The Building by Philip Larkin

‘The Building’ is a powerful poem that although seems ambiguous at first, is eventually thought provoking. The poem describes a building which assumed to be as a hospital even though we are not overtly told. Toward the end, Larkin meditates upon ideas of sickness, death as well as spirituality and religion in an attempt to make sense of the former two while maintaining a somewhat flippant and ironic tone throughout.

The building seems ‘higher than the handsomest hotel’; sarcastically described as typical of Larkin. Glass windows shine like a ‘lucent comb’ like a beckoning beacon of light, surrounded by criss-crossing streets. At the entrance arrive vehicles that are ‘not taxis’, which can assume as ambulances. The building represents technological and medical advancement ‘like a great sigh out of the last century’. However, sight can be deceiving while within lingers a ‘frightening smell’.

Like at ‘an airport lounge’, people read paperbacks, ‘ripped mags’, drink tea yet ‘tamely sit’ for a kind of arrival that seems less exciting than travel. Ordinary people have come for check-ups in ‘outdoor clothes and half-filled shopping bags’ with obvious intentions of doing other more important things. Yet they are ‘restless and resigned’ for the possibility of receiving bad news about their health. The busy nurses seem ominous, coming every few minutes to ‘fetch someone away’, during which time people are fidgety and ‘curiously neutral’.

The building is a place of ‘humans’ in which people lose individualities and form a homogeneous group of patients no matter what age. They are reduced to faceless numbers all in fear of sudden ‘abeyance’, ‘the end of choice and ‘the last of hope’; death the great leveller. Some come to ‘confess that something has gone wrong’ in reply to their doctors who reveal an ‘error of a serious sort’ in their health. However, they are just one of several people to endure illness. To house this inexhaustible supply of humans, so ‘much money’ has gone into nurturing the building   so that it may be ‘tall’ with ‘many floors’ and staff working ungodly hours. Yet, it is morbid.

People look around at others, wondering if they too will be wheeled off down a corridor of endless rooms ‘harder to return from’. The fear of death is a ‘new thing held in common’ that suppresses all hopes and makes them quiet. Outside lies the normal world – streets, pipes, traffic, children playing games, a car park and freedom. A ‘locked church’ kills any hope of divine intervention. The hospital could very well be a prison and perhaps that is why Larkin ambiguously calls it a building.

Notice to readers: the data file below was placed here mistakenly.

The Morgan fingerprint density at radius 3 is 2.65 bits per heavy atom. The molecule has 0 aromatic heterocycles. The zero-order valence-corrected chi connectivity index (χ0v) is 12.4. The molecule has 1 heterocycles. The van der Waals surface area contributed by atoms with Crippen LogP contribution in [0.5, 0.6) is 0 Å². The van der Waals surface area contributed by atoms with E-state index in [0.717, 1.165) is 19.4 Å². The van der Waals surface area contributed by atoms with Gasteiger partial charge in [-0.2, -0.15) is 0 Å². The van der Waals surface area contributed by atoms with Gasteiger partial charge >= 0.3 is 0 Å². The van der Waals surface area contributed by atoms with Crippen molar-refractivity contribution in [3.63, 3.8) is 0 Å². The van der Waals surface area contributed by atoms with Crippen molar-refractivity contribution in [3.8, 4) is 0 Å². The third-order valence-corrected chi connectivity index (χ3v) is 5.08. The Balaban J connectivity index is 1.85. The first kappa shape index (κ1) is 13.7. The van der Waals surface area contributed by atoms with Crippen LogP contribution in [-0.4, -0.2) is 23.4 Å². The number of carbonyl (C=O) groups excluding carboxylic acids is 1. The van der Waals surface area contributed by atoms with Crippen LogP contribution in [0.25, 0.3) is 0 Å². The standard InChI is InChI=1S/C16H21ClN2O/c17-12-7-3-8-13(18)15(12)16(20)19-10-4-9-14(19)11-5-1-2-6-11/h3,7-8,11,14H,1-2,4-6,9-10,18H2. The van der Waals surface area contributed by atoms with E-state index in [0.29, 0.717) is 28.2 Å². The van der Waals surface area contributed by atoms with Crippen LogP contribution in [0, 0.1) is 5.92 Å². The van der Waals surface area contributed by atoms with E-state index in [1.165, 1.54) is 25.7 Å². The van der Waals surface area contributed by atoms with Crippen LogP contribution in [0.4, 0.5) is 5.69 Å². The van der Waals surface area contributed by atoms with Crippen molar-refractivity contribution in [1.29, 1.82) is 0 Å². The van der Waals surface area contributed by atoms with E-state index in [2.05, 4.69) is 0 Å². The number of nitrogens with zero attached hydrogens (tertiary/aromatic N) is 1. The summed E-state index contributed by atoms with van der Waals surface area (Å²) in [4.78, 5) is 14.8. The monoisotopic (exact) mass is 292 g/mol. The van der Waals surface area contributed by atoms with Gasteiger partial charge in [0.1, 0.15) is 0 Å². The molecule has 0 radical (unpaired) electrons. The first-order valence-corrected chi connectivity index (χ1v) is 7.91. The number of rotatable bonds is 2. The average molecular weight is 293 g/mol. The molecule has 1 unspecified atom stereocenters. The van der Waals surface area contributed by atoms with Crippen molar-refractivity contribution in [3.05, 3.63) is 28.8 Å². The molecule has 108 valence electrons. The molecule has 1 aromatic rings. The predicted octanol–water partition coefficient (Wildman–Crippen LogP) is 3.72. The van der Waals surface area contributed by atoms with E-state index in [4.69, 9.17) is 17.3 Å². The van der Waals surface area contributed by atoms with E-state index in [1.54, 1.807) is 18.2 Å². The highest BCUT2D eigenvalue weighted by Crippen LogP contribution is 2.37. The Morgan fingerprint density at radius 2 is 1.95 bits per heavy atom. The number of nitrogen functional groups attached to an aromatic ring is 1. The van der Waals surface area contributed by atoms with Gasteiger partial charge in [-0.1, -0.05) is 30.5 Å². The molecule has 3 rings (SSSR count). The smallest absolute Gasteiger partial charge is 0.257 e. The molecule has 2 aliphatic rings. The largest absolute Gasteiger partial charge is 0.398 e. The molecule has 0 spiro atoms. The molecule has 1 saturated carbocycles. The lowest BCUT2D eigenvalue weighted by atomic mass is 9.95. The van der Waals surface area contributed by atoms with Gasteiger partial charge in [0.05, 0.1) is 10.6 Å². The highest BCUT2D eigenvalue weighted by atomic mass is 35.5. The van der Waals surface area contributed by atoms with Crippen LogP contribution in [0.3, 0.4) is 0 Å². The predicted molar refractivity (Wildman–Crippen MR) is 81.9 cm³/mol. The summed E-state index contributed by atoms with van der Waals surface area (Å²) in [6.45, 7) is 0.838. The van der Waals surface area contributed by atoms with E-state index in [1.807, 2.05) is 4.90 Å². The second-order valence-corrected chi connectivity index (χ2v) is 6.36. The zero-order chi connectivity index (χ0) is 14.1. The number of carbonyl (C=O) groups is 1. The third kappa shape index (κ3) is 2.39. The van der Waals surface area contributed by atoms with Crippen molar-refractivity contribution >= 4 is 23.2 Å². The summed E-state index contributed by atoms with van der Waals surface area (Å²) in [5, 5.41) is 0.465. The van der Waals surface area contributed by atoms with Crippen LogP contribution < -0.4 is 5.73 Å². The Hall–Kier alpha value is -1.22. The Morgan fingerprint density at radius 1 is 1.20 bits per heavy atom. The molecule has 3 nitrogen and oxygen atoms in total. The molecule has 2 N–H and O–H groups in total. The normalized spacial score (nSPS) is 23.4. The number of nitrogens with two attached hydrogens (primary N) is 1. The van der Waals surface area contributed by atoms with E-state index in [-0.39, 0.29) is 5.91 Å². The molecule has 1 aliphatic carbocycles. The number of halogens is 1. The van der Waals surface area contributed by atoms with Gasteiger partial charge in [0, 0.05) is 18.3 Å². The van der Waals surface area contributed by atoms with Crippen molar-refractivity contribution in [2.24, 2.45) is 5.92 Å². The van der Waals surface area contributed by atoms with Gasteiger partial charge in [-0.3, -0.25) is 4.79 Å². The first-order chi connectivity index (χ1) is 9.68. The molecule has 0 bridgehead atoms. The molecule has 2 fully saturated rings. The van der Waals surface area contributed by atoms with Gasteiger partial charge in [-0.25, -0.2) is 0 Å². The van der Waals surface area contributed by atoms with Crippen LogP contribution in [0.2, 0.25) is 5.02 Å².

The building strips people of their identity and dresses them in ‘washed-to-rags ward clothes’. Now the world seems like the false illusion of a ‘touching dream’ – its loves and chances ‘unreal’. ‘Self protecting ignorance congeal’ the true sense of death and harsh realities realised when ‘in these corridors’. Some may evade death and leave early but ‘others not knowing it’ would have come to join the non-discriminatory ‘unseen congregations whose white rows lie set apart’.

The building’s purpose is to evoke the realisation of a ‘clean sliced cliff’ from which we shall all inevitably fall from. We may use flowers, prayers, confessions to ‘transcend the thought of dying’ but these efforts are ‘wasteful, weak, propitiatory’ unless of course the supernatural or God contravenes. Until then, the nurse beckons us like a grim reaper, summoning us to die. She offers no hope of faint maternal comfort; an idea which would match well with how we were brought into the world. Yet, the nurse approaches with frigidity; she’s doing her job, it’s a chore these days considering the ungodly hours she has to work. Nothing can placate death; it is a guarantee. Perhaps the only choice is to come to terms with this phenomena until the perception of its inescapability morphs into an acceptance of its inevitability.
© 2016 Pia Krishnankutty & springtidevoice. All Rights Reserved


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